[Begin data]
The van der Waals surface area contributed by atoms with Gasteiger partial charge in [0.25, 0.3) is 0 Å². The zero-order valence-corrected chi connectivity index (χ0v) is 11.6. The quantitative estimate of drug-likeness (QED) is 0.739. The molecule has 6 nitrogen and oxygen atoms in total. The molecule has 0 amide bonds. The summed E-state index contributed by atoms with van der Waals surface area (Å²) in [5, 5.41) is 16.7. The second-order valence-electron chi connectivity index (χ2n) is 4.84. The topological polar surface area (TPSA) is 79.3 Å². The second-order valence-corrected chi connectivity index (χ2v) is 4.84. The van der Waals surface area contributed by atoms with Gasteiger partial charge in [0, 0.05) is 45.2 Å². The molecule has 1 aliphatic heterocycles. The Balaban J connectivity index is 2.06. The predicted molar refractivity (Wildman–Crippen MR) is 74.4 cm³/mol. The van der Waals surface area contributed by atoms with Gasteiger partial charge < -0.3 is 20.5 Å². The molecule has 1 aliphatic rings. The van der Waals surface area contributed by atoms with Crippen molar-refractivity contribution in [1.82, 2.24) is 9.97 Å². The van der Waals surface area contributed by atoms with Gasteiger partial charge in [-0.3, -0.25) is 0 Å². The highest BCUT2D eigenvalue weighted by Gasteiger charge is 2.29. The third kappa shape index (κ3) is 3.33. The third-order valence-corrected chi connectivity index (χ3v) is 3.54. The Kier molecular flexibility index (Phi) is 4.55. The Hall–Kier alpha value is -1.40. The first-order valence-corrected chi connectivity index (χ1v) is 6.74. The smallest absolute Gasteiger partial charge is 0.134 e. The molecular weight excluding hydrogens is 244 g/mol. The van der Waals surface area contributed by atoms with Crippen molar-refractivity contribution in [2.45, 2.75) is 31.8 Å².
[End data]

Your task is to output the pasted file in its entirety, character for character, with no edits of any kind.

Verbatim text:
The van der Waals surface area contributed by atoms with Gasteiger partial charge in [0.25, 0.3) is 0 Å². The zero-order valence-corrected chi connectivity index (χ0v) is 11.6. The quantitative estimate of drug-likeness (QED) is 0.739. The molecule has 6 nitrogen and oxygen atoms in total. The molecule has 0 amide bonds. The summed E-state index contributed by atoms with van der Waals surface area (Å²) in [5, 5.41) is 16.7. The second-order valence-electron chi connectivity index (χ2n) is 4.84. The topological polar surface area (TPSA) is 79.3 Å². The second-order valence-corrected chi connectivity index (χ2v) is 4.84. The van der Waals surface area contributed by atoms with Gasteiger partial charge in [0, 0.05) is 45.2 Å². The molecule has 1 aliphatic heterocycles. The Balaban J connectivity index is 2.06. The predicted molar refractivity (Wildman–Crippen MR) is 74.4 cm³/mol. The van der Waals surface area contributed by atoms with Gasteiger partial charge < -0.3 is 20.5 Å². The molecule has 1 aliphatic rings. The van der Waals surface area contributed by atoms with Crippen molar-refractivity contribution in [1.82, 2.24) is 9.97 Å². The van der Waals surface area contributed by atoms with Gasteiger partial charge in [-0.3, -0.25) is 0 Å². The highest BCUT2D eigenvalue weighted by Gasteiger charge is 2.29. The third kappa shape index (κ3) is 3.33. The third-order valence-corrected chi connectivity index (χ3v) is 3.54. The Kier molecular flexibility index (Phi) is 4.55. The Hall–Kier alpha value is -1.40. The first-order valence-corrected chi connectivity index (χ1v) is 6.74. The smallest absolute Gasteiger partial charge is 0.134 e. The molecular weight excluding hydrogens is 244 g/mol. The van der Waals surface area contributed by atoms with Crippen molar-refractivity contribution in [2.45, 2.75) is 31.8 Å².